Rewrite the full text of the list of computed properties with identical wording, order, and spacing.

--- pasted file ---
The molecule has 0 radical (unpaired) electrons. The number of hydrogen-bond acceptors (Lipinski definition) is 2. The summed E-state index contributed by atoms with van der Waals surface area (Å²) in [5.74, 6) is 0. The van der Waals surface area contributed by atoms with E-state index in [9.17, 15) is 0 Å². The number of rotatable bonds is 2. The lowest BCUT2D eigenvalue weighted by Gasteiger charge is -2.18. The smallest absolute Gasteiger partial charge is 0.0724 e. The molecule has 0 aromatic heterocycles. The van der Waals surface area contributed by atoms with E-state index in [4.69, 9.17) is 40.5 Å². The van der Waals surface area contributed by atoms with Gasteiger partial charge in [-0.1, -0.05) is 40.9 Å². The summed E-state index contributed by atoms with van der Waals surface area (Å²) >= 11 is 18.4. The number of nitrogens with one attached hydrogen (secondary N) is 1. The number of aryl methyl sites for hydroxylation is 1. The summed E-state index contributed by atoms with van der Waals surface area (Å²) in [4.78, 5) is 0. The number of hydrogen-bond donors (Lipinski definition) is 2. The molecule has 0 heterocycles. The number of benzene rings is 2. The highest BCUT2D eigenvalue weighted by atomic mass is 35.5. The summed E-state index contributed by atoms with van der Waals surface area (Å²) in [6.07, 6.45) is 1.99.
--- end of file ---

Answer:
The molecule has 0 radical (unpaired) electrons. The number of hydrogen-bond acceptors (Lipinski definition) is 2. The summed E-state index contributed by atoms with van der Waals surface area (Å²) in [5.74, 6) is 0. The van der Waals surface area contributed by atoms with E-state index in [9.17, 15) is 0 Å². The number of rotatable bonds is 2. The lowest BCUT2D eigenvalue weighted by Gasteiger charge is -2.18. The smallest absolute Gasteiger partial charge is 0.0724 e. The molecule has 0 aromatic heterocycles. The van der Waals surface area contributed by atoms with E-state index in [4.69, 9.17) is 40.5 Å². The van der Waals surface area contributed by atoms with Gasteiger partial charge in [-0.1, -0.05) is 40.9 Å². The summed E-state index contributed by atoms with van der Waals surface area (Å²) >= 11 is 18.4. The number of nitrogens with one attached hydrogen (secondary N) is 1. The number of aryl methyl sites for hydroxylation is 1. The summed E-state index contributed by atoms with van der Waals surface area (Å²) in [4.78, 5) is 0. The number of hydrogen-bond donors (Lipinski definition) is 2. The molecule has 0 heterocycles. The number of benzene rings is 2. The highest BCUT2D eigenvalue weighted by atomic mass is 35.5. The summed E-state index contributed by atoms with van der Waals surface area (Å²) in [6.07, 6.45) is 1.99.